Though five years in the making, the agreement's journey is only half done. Each state must pass enabling legislation that ratifies the compact and details water management programs. Congress must adopt the compact. The Canadians need to adopt similar regulations.
In February, Minnesota became the first state to ratify the compact. As of April 2007, Illinois was poised to ratify the compact with legislation passing both houses. Indiana, Michigan and New York all had active legislation.
Work is underway in the Wisconsin legislature to develop legislation aimed at ratifying the compact. A special committee with lawmakers from both parties and stakeholders including municipal utilities, environmental groups, industry and agriculture has been meeting for months to turn the compact's broad language into specific standards and draft legislation.
Michigan and Wisconsin will be key tests. Michigan citizens and political leadership have long fought against allowing any water to be piped across basin boundaries, which the compact would allow in limited cases. In part, that opposition reflects the strong emotional connections Michiganders have to the four lakes that define its boundaries, says Ambs, a born and bred Michigander. And because 99 percent of Michigan's land lies within the basin, the reality is that no Michigan communities have to worry about being allowed to get Great Lakes water, so the political calculus is much different for that state. It's easier for their politicians to propose banning all diversions than in states where less of the land area is within the Great Lakes basin.
Only one-third of Wisconsin's land drains to the Great Lakes and a growing number of Wisconsin communities that straddle the basin boundary or are just outside of it are actively seeking new water sources. They are currently dependent on groundwater drawn through rock layers that contain natural contaminants and the groundwater levels in parts of southeastern and northeastern Wisconsin have been drawn down 150 feet or more during the last century as water has been pumped out more quickly than it has been replaced naturally. The Great Lakes represent a tempting source of water communities would like to tap.
Bottom line, the compact is good for Wisconsin, says Reopelle, who serves on the committee developing legislation. It provides protection and would give communities that are on or near the Great Lakes border clear standards and a clear process to apply for access to use Great Lakes water. Currently any proposal a state receives to consider a water diversion faces an up or down vote by all eight states' governors. In the absence of clear, objective standards, a single dissenting vote could seal an applicant's fate.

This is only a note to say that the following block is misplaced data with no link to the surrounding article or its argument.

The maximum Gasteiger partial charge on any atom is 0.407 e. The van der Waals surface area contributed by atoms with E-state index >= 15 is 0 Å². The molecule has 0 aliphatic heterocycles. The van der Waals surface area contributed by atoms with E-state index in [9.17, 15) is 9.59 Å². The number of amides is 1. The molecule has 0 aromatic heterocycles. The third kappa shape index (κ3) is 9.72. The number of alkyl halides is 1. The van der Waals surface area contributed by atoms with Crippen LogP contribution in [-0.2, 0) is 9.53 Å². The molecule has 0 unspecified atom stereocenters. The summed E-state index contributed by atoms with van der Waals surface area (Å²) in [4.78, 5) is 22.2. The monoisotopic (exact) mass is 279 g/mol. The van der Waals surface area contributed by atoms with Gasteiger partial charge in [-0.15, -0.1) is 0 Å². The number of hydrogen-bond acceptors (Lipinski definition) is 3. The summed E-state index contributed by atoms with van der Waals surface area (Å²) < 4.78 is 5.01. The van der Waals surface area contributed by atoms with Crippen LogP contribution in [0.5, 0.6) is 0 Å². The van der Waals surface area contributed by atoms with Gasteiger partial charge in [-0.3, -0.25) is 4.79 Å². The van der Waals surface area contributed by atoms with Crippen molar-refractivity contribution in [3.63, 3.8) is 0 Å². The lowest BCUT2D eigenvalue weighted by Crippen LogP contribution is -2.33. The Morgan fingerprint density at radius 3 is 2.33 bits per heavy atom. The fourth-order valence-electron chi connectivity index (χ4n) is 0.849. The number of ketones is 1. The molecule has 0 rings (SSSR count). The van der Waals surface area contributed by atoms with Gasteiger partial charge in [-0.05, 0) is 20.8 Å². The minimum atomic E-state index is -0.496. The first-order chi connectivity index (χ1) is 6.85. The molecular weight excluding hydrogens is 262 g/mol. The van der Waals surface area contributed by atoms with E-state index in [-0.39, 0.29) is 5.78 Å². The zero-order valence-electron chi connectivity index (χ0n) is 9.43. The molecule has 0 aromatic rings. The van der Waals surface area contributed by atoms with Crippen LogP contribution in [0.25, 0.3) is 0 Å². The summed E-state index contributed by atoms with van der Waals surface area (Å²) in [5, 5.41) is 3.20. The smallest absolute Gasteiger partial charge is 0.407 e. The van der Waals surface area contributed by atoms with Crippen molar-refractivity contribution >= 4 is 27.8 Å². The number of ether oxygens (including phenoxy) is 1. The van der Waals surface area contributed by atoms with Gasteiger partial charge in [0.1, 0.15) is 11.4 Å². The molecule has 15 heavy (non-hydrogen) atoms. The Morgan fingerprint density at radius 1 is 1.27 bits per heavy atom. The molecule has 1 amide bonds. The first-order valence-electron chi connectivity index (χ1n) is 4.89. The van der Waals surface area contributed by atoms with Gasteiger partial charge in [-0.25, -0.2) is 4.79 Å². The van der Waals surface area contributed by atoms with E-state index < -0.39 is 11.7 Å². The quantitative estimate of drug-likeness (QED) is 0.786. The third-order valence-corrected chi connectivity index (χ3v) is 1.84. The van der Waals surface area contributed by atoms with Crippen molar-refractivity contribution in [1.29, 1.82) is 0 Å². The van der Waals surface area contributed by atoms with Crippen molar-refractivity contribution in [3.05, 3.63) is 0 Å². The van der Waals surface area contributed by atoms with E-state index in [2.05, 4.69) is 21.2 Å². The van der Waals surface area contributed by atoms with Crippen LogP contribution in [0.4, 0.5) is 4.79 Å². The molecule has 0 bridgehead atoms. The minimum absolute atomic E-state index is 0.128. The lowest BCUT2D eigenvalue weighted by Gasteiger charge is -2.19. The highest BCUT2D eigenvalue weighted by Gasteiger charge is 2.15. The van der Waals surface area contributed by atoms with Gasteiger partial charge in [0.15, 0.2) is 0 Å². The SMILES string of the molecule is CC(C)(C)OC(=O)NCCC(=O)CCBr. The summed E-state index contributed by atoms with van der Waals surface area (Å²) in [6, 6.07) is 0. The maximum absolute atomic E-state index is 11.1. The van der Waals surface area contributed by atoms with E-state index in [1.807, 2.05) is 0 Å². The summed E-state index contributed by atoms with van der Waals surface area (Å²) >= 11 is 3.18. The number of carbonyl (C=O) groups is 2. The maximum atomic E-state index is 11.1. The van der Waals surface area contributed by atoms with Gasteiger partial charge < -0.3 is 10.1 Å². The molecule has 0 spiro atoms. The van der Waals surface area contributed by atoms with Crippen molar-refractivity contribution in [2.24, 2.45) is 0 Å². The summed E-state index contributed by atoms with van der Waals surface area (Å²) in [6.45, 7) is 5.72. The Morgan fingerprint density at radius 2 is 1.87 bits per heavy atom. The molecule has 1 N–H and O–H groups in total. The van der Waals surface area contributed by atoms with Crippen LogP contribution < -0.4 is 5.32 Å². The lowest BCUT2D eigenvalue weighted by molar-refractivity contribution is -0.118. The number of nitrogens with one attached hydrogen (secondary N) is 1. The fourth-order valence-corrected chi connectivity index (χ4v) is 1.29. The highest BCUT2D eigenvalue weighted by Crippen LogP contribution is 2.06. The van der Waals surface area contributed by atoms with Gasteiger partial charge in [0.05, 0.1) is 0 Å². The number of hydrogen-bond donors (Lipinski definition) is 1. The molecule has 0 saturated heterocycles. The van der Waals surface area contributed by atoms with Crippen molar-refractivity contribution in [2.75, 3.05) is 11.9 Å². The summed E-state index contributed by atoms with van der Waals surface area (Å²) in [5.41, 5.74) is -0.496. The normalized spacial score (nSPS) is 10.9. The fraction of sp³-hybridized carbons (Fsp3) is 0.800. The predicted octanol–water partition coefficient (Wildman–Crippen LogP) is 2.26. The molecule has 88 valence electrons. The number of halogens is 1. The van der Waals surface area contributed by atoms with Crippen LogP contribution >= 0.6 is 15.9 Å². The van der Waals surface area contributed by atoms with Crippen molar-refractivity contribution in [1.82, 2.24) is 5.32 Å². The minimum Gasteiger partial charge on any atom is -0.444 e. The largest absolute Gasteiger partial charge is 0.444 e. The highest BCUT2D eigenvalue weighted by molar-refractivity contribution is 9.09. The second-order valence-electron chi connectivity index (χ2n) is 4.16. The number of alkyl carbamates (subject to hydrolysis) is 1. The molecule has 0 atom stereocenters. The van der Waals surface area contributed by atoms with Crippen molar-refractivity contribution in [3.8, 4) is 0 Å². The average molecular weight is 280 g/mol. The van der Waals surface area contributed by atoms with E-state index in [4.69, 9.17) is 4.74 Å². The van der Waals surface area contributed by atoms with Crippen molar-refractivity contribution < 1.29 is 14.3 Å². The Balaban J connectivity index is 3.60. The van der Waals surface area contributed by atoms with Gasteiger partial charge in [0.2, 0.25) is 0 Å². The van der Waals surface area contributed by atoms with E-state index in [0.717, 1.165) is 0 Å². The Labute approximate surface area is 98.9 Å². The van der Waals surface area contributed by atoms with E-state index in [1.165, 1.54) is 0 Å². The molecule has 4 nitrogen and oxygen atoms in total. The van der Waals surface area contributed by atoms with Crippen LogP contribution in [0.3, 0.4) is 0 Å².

While Reopelle thinks that Wisconsin and the rest of the Great Lakes states will ultimately ratify the compact, Ed Wilusz, a fellow member of the special legislative committee and a vice president of environmental relations for the Wisconsin Paper Council, isn't so sure.
He considers the compact "smart planning and a good idea," but puts the chances of ratifying the compact at 50-50. There are serious and very complex problems that need to be resolved, Wilusz says. Regulatory programs that apply to existing users and new water users could have negative economic consequences unless it is done right. We are committed to working through these issues and finding ways to make the compact work, but it will take time and will not be easy. The governor, DNR staff and legislators are also committed to making the compact work, so hopefully we can come up with an implementation strategy that works for everyone, he says.
Annin observes that after years and years of negotiations, the Great Lakes Basin is at a historical crossroads. The question is, will regional officials take action to protect the lakes or bicker among themselves, creating legislative gridlock that leaves the lakes vulnerable in the future?
In the interim, any community or business in the Great Lakes region that files a lawsuit against WRDA and is successful in getting it thrown out will be seen as a pariah. "Then the floodgates [for water diversion] would be wide open to them and everyone else from Las Vegas to Phoenix to Beijing."
Lisa Gaumnitz is public affairs manager for DNR's water programs. Shaili Pfeiffer is a water resources specialist with DNR's Great Lakes program.